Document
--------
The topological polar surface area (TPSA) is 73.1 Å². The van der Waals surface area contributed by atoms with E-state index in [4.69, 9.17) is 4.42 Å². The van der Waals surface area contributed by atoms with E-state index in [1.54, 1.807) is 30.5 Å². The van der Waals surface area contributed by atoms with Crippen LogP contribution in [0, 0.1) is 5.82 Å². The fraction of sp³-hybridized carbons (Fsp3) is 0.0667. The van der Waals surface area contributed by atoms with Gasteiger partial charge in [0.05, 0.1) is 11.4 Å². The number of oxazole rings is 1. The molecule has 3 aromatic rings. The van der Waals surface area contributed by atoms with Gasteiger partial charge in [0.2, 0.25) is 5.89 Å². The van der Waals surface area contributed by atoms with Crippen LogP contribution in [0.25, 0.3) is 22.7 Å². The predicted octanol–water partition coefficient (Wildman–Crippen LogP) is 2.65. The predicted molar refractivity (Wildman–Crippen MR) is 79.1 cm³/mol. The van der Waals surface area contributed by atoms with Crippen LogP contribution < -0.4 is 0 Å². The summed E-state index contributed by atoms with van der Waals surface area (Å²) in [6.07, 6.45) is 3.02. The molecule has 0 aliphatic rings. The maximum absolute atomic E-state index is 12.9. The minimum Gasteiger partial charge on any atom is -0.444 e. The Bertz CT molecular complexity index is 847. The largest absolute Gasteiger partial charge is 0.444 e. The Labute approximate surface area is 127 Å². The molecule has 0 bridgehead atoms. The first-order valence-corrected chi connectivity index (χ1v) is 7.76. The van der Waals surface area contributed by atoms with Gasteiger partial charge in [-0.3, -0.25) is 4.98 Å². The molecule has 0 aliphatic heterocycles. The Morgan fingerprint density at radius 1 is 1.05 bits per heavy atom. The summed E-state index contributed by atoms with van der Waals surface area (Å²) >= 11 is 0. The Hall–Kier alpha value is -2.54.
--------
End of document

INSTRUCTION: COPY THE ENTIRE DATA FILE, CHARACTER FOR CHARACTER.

The topological polar surface area (TPSA) is 73.1 Å². The van der Waals surface area contributed by atoms with E-state index in [4.69, 9.17) is 4.42 Å². The van der Waals surface area contributed by atoms with E-state index in [1.54, 1.807) is 30.5 Å². The van der Waals surface area contributed by atoms with Crippen LogP contribution in [0, 0.1) is 5.82 Å². The fraction of sp³-hybridized carbons (Fsp3) is 0.0667. The van der Waals surface area contributed by atoms with Gasteiger partial charge in [0.05, 0.1) is 11.4 Å². The number of oxazole rings is 1. The molecule has 3 aromatic rings. The van der Waals surface area contributed by atoms with Gasteiger partial charge in [0.2, 0.25) is 5.89 Å². The van der Waals surface area contributed by atoms with Crippen LogP contribution in [0.25, 0.3) is 22.7 Å². The predicted octanol–water partition coefficient (Wildman–Crippen LogP) is 2.65. The predicted molar refractivity (Wildman–Crippen MR) is 79.1 cm³/mol. The van der Waals surface area contributed by atoms with Crippen LogP contribution < -0.4 is 0 Å². The summed E-state index contributed by atoms with van der Waals surface area (Å²) in [6.07, 6.45) is 3.02. The molecule has 0 aliphatic rings. The maximum absolute atomic E-state index is 12.9. The minimum Gasteiger partial charge on any atom is -0.444 e. The Bertz CT molecular complexity index is 847. The largest absolute Gasteiger partial charge is 0.444 e. The Labute approximate surface area is 127 Å². The molecule has 0 bridgehead atoms. The first-order valence-corrected chi connectivity index (χ1v) is 7.76. The van der Waals surface area contributed by atoms with Gasteiger partial charge in [-0.3, -0.25) is 4.98 Å². The molecule has 0 aliphatic heterocycles. The Morgan fingerprint density at radius 1 is 1.05 bits per heavy atom. The summed E-state index contributed by atoms with van der Waals surface area (Å²) >= 11 is 0. The Hall–Kier alpha value is -2.54.